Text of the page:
Since October 2016 I am a Hubble Fellow at the University of California, Irvine. Before that, I spent three years as a postdoctoral researcher at Case Western Reserve University in Cleveland, Ohio, working with Stacy McGaugh. I finished my PhD studies at the Argelander Institute for Astronomy (AIfA) in Bonn, supervised by Prof. Pavel Kroupa, in August 2013.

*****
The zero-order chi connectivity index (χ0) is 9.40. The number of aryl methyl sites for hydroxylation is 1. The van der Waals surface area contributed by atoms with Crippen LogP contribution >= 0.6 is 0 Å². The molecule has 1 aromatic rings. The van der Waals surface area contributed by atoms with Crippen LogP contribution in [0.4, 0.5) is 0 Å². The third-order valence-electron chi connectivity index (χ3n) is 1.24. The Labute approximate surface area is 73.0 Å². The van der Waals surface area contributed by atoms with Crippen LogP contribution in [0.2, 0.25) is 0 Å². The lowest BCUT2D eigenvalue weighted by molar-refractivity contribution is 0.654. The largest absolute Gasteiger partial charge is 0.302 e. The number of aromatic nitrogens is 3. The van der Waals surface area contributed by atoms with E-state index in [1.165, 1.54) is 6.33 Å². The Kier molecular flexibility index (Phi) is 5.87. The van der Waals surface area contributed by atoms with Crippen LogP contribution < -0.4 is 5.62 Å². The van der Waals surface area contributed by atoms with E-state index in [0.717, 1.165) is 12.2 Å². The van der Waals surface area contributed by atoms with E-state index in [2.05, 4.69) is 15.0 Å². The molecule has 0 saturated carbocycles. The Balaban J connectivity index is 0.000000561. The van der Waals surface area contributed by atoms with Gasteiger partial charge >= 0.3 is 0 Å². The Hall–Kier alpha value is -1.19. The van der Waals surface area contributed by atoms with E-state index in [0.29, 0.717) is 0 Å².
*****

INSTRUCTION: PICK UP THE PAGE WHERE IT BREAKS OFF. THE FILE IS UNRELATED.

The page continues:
My research centers on the phase-space distribution of dwarf galaxies in the Local Group, in particular the satellites of the Milky Way. I have found that our Galaxy is surrounded by a highly flattened Vast Polar Structure that consists not only of satellite galaxies (which preferentially co-orbit in it), but also some globular clusters and streams of disrupted systems. I use this and the similar satellite galaxy plane around the Andromeda galaxy to test cosmological models, by searching for similarly extreme satellite configurations in cosmological simulations. My dedication to this topic has made me an expert on the potential biases non-accurate comparisons of the observed and simulated situations can introduce, explaining why some studies found an apparent agreement with simulations. Motivated by the planar satellite distributions, I also discovered that the more distant dwarf galaxies in the Local Group are also confined to two extremely narrow and symmetric planes. I am currently working on numerical simulations of galaxy collisions, to test how dark matter substructure affects tidal debris and whether Tidal Dwarf Galaxies, second-generation objects formed along tidal tails, are indeed dark matter free as expected from qualitative arguments.